ESSIC/CISESS Scientist Korak Saha and collaborator Huai-min Zhang have been improving the NOAA/NCEI Blended Seawinds (NBS) product. NBS blends several satellite estimates of surface wind, providing more accurate and gap-free observational data for model calibration and quality control. NOAA has been producing a global gridded 0.25-degree and 6-hourly sea surface winds product that has wide applications in marine transportation, marine ecosystem and fisheries, offshore winds, weather and ocean forecasts, among others.
The new version of NBS v2.0 contains a long-term sea surface wind product from 1987 to present that can easily delineate high storm winds starting 2012 and with a one-day latency. An examination for multiple cases of tropical cyclones and Hurricanes (see examples in figures below) has been carried out.
Figure 1: Image showing Hurricane Irma (near landfall in SW Florida), which was followed by Hurricane Jose, of the Gulf of Mexico in 2017. The track for Hurricane Irma only is shown here.
Figures 2 and 3: High winds associated with Super Cyclone Amphan are resolved very well in the NBS v2.0 in comparison to the other blended and reanalysis products.
Comparisons with the IBTrACS data shows that NBS v2.0 performs better than the other existing globally gridded gap-free blended and reanalysis products. The NBS product is generated by blending observations from multiple sources (satellites), including scatterometers and microwave radiometers/imagers. However, these sensors do not provide accurate observations of extreme hurricane winds as their signals saturate (level off) in very high winds or degrade in the presence of rain. Recent advancement in satellite wind retrievals revealed that a new L-band (1.42 GHz) instrument on Soil Moisture Active Passive (SMAP) satellite, which started in 2012, can provide accurate hurricane winds up to 65 m/s (145 MPH) without being affected by rain. Similarly, the AMSR2 All-Weather channel (~6.9 GHz), provides rich information about wind speeds in and around storms. Inclusion of both SMAP and AMSR2 inputs using a random error based weighting function dramatically improve NBS v2.0 providing a long-term ocean surface wind product that can easily delineate high winds especially in and around hurricanes and other extreme oceanic storms.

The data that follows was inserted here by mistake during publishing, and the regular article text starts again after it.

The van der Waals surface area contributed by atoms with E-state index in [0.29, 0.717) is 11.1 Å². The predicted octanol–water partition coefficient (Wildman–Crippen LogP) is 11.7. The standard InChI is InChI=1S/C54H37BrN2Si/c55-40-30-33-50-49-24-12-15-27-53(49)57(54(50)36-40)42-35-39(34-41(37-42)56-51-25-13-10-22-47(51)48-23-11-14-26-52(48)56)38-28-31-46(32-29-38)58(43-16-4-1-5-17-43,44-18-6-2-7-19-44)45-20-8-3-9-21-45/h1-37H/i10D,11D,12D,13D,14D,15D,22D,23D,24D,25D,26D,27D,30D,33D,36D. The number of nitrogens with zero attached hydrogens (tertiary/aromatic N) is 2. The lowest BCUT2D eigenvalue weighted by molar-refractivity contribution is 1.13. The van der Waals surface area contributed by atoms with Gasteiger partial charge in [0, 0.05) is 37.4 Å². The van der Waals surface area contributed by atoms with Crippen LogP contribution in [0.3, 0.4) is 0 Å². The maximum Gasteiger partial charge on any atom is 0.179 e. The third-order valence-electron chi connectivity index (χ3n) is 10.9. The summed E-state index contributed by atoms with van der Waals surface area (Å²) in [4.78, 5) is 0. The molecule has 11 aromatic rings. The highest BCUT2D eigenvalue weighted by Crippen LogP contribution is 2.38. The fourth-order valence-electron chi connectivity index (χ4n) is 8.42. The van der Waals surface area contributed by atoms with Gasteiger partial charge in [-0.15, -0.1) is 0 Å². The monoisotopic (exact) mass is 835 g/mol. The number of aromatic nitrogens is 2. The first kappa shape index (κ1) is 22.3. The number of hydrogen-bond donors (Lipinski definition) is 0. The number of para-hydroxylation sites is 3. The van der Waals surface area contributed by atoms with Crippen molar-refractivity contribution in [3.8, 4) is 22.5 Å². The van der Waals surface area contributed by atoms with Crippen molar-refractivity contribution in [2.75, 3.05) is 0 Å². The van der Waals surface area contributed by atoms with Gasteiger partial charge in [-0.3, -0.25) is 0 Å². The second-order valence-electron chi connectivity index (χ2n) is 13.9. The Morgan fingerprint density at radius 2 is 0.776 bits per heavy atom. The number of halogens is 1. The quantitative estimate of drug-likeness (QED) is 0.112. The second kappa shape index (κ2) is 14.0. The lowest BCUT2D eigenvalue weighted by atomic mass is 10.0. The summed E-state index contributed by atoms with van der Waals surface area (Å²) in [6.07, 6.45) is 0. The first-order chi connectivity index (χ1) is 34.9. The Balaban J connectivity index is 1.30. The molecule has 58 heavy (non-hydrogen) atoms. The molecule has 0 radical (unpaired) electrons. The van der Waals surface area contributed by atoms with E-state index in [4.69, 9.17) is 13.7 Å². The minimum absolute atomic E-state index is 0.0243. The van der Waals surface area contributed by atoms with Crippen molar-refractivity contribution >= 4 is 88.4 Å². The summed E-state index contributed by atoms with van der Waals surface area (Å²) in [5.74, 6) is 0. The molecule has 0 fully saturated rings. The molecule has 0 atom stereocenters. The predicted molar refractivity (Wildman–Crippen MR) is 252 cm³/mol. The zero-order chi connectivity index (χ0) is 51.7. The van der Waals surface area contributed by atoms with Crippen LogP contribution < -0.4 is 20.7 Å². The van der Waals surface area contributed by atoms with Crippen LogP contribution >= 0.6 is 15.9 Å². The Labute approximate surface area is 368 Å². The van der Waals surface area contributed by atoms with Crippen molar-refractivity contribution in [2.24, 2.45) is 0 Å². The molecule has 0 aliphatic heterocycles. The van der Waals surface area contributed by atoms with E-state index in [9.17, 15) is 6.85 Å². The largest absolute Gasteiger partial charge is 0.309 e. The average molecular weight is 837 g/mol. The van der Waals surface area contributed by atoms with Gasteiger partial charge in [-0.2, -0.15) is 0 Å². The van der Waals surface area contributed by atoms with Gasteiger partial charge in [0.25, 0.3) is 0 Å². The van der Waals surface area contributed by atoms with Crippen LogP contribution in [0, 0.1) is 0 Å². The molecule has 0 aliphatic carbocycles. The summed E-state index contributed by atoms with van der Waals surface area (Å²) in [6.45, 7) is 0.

Dr. Korak Saha is working with the NOAA/NESDIS/NCEI, as a ESSIC Assistant Research Scientist and his work involves archival, preserve, disseminate and ensure longtime utility of surface oceanographic dataset. He is involved with SST Climate data record generation and its archival. He is also contributing to NOAA NCEI’s effort to use cloud based technology for geophysical data analysis and using AI/ML techniques for satellite data quality assessment. He is currently leading NCEI’s long-term Blended Seawinds project.